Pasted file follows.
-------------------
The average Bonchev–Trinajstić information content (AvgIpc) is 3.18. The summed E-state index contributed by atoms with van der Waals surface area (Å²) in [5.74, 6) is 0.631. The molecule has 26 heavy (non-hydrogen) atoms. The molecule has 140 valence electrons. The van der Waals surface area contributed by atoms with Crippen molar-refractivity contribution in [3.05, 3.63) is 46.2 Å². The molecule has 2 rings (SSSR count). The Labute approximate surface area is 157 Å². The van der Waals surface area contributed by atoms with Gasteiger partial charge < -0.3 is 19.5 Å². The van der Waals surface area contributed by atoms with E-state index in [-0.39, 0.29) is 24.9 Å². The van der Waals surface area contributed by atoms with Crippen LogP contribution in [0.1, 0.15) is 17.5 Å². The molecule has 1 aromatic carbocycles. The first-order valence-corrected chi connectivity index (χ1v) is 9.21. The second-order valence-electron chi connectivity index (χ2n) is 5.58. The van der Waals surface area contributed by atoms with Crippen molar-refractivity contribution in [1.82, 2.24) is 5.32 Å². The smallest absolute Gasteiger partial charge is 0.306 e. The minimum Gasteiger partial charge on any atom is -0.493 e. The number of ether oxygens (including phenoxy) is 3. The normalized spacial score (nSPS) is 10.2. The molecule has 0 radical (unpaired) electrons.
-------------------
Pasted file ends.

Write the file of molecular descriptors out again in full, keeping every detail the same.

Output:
The average Bonchev–Trinajstić information content (AvgIpc) is 3.18. The summed E-state index contributed by atoms with van der Waals surface area (Å²) in [5.74, 6) is 0.631. The molecule has 26 heavy (non-hydrogen) atoms. The molecule has 140 valence electrons. The van der Waals surface area contributed by atoms with Crippen molar-refractivity contribution in [3.05, 3.63) is 46.2 Å². The molecule has 2 rings (SSSR count). The Labute approximate surface area is 157 Å². The van der Waals surface area contributed by atoms with Gasteiger partial charge < -0.3 is 19.5 Å². The van der Waals surface area contributed by atoms with E-state index in [-0.39, 0.29) is 24.9 Å². The van der Waals surface area contributed by atoms with Crippen LogP contribution in [0.1, 0.15) is 17.5 Å². The molecule has 1 aromatic carbocycles. The first-order valence-corrected chi connectivity index (χ1v) is 9.21. The second-order valence-electron chi connectivity index (χ2n) is 5.58. The van der Waals surface area contributed by atoms with Crippen molar-refractivity contribution in [1.82, 2.24) is 5.32 Å². The smallest absolute Gasteiger partial charge is 0.306 e. The minimum Gasteiger partial charge on any atom is -0.493 e. The number of ether oxygens (including phenoxy) is 3. The normalized spacial score (nSPS) is 10.2. The molecule has 0 radical (unpaired) electrons.